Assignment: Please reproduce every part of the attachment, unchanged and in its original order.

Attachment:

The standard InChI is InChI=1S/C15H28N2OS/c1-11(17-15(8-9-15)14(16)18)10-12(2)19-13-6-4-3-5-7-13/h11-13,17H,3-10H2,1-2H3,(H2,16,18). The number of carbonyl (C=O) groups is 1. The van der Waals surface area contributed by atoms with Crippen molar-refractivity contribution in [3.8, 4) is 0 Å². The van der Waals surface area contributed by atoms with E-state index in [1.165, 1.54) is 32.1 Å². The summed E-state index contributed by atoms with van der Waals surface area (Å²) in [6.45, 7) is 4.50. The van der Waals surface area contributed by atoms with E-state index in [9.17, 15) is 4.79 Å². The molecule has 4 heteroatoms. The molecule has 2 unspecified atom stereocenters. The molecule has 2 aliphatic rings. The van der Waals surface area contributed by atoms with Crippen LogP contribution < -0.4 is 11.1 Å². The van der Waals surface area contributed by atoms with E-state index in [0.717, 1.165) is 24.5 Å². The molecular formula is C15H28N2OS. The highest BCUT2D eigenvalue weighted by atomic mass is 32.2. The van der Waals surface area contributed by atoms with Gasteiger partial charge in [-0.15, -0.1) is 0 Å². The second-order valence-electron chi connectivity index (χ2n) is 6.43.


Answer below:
The standard InChI is InChI=1S/C15H28N2OS/c1-11(17-15(8-9-15)14(16)18)10-12(2)19-13-6-4-3-5-7-13/h11-13,17H,3-10H2,1-2H3,(H2,16,18). The number of carbonyl (C=O) groups is 1. The van der Waals surface area contributed by atoms with Crippen molar-refractivity contribution in [3.8, 4) is 0 Å². The van der Waals surface area contributed by atoms with E-state index in [1.165, 1.54) is 32.1 Å². The summed E-state index contributed by atoms with van der Waals surface area (Å²) in [6.45, 7) is 4.50. The van der Waals surface area contributed by atoms with E-state index in [9.17, 15) is 4.79 Å². The molecule has 4 heteroatoms. The molecule has 2 unspecified atom stereocenters. The molecule has 2 aliphatic rings. The van der Waals surface area contributed by atoms with Crippen LogP contribution < -0.4 is 11.1 Å². The van der Waals surface area contributed by atoms with E-state index in [0.717, 1.165) is 24.5 Å². The molecular formula is C15H28N2OS. The highest BCUT2D eigenvalue weighted by atomic mass is 32.2. The van der Waals surface area contributed by atoms with Gasteiger partial charge in [-0.15, -0.1) is 0 Å². The second-order valence-electron chi connectivity index (χ2n) is 6.43.